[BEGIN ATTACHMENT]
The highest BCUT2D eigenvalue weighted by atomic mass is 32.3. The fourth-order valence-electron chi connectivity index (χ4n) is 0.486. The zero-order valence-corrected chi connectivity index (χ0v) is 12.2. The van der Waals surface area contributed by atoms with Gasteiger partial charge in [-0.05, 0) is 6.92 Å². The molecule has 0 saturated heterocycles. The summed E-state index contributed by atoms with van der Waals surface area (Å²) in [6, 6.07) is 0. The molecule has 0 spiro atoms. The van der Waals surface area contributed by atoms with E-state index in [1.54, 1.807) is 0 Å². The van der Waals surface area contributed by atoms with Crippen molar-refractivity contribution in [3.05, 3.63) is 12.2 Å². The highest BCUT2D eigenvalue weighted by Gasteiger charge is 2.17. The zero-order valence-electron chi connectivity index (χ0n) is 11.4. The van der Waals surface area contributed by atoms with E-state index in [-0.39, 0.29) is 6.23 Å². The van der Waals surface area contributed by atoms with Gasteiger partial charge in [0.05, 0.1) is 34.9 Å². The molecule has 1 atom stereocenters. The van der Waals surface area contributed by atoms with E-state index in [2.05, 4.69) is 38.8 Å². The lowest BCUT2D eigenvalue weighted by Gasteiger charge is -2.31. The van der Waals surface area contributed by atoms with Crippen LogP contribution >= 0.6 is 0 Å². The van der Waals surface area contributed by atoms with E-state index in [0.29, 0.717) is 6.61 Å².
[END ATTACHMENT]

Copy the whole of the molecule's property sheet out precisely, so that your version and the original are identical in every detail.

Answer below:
The highest BCUT2D eigenvalue weighted by atomic mass is 32.3. The fourth-order valence-electron chi connectivity index (χ4n) is 0.486. The zero-order valence-corrected chi connectivity index (χ0v) is 12.2. The van der Waals surface area contributed by atoms with Gasteiger partial charge in [-0.05, 0) is 6.92 Å². The molecule has 0 saturated heterocycles. The summed E-state index contributed by atoms with van der Waals surface area (Å²) in [6, 6.07) is 0. The molecule has 0 spiro atoms. The van der Waals surface area contributed by atoms with E-state index in [1.54, 1.807) is 0 Å². The van der Waals surface area contributed by atoms with Crippen molar-refractivity contribution in [3.05, 3.63) is 12.2 Å². The highest BCUT2D eigenvalue weighted by Gasteiger charge is 2.17. The zero-order valence-electron chi connectivity index (χ0n) is 11.4. The van der Waals surface area contributed by atoms with E-state index in [-0.39, 0.29) is 6.23 Å². The van der Waals surface area contributed by atoms with Gasteiger partial charge in [0.05, 0.1) is 34.9 Å². The molecule has 1 atom stereocenters. The van der Waals surface area contributed by atoms with E-state index in [2.05, 4.69) is 38.8 Å². The lowest BCUT2D eigenvalue weighted by Gasteiger charge is -2.31. The van der Waals surface area contributed by atoms with Crippen LogP contribution >= 0.6 is 0 Å². The van der Waals surface area contributed by atoms with E-state index in [0.29, 0.717) is 6.61 Å².